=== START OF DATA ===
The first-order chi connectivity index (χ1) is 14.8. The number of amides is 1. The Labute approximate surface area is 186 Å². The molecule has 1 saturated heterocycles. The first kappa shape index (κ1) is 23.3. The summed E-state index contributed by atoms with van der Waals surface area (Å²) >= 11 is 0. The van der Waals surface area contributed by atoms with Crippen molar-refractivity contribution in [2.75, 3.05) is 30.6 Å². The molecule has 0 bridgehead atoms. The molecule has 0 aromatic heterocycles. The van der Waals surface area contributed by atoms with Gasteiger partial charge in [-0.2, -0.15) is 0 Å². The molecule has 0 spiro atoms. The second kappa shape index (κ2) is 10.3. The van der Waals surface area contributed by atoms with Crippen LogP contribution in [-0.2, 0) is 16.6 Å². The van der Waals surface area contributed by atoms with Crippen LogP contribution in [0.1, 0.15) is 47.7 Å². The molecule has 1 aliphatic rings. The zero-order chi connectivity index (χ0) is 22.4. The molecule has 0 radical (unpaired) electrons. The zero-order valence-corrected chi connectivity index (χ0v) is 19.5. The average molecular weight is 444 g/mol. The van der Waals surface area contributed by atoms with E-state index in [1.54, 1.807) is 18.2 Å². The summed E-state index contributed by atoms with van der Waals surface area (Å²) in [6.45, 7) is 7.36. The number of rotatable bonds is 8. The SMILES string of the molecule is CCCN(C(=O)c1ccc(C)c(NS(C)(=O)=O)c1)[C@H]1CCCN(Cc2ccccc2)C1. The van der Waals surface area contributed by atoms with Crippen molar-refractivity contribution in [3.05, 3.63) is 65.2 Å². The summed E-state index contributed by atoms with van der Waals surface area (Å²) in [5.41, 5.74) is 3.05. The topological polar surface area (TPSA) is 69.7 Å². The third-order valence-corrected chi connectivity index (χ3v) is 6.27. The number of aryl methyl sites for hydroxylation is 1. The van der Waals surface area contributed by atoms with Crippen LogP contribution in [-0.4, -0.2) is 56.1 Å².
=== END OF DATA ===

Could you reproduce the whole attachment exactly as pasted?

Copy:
The first-order chi connectivity index (χ1) is 14.8. The number of amides is 1. The Labute approximate surface area is 186 Å². The molecule has 1 saturated heterocycles. The first kappa shape index (κ1) is 23.3. The summed E-state index contributed by atoms with van der Waals surface area (Å²) >= 11 is 0. The van der Waals surface area contributed by atoms with Crippen molar-refractivity contribution in [2.75, 3.05) is 30.6 Å². The molecule has 0 bridgehead atoms. The molecule has 0 aromatic heterocycles. The van der Waals surface area contributed by atoms with Gasteiger partial charge in [-0.2, -0.15) is 0 Å². The molecule has 0 spiro atoms. The second kappa shape index (κ2) is 10.3. The van der Waals surface area contributed by atoms with Crippen LogP contribution in [-0.2, 0) is 16.6 Å². The van der Waals surface area contributed by atoms with Crippen LogP contribution in [0.1, 0.15) is 47.7 Å². The molecule has 1 aliphatic rings. The zero-order chi connectivity index (χ0) is 22.4. The molecule has 0 radical (unpaired) electrons. The zero-order valence-corrected chi connectivity index (χ0v) is 19.5. The average molecular weight is 444 g/mol. The van der Waals surface area contributed by atoms with E-state index in [1.54, 1.807) is 18.2 Å². The summed E-state index contributed by atoms with van der Waals surface area (Å²) in [6.45, 7) is 7.36. The number of rotatable bonds is 8. The SMILES string of the molecule is CCCN(C(=O)c1ccc(C)c(NS(C)(=O)=O)c1)[C@H]1CCCN(Cc2ccccc2)C1. The van der Waals surface area contributed by atoms with Crippen molar-refractivity contribution in [3.05, 3.63) is 65.2 Å². The summed E-state index contributed by atoms with van der Waals surface area (Å²) in [5.41, 5.74) is 3.05. The topological polar surface area (TPSA) is 69.7 Å². The third-order valence-corrected chi connectivity index (χ3v) is 6.27. The number of aryl methyl sites for hydroxylation is 1. The van der Waals surface area contributed by atoms with Crippen LogP contribution in [-0.4, -0.2) is 56.1 Å².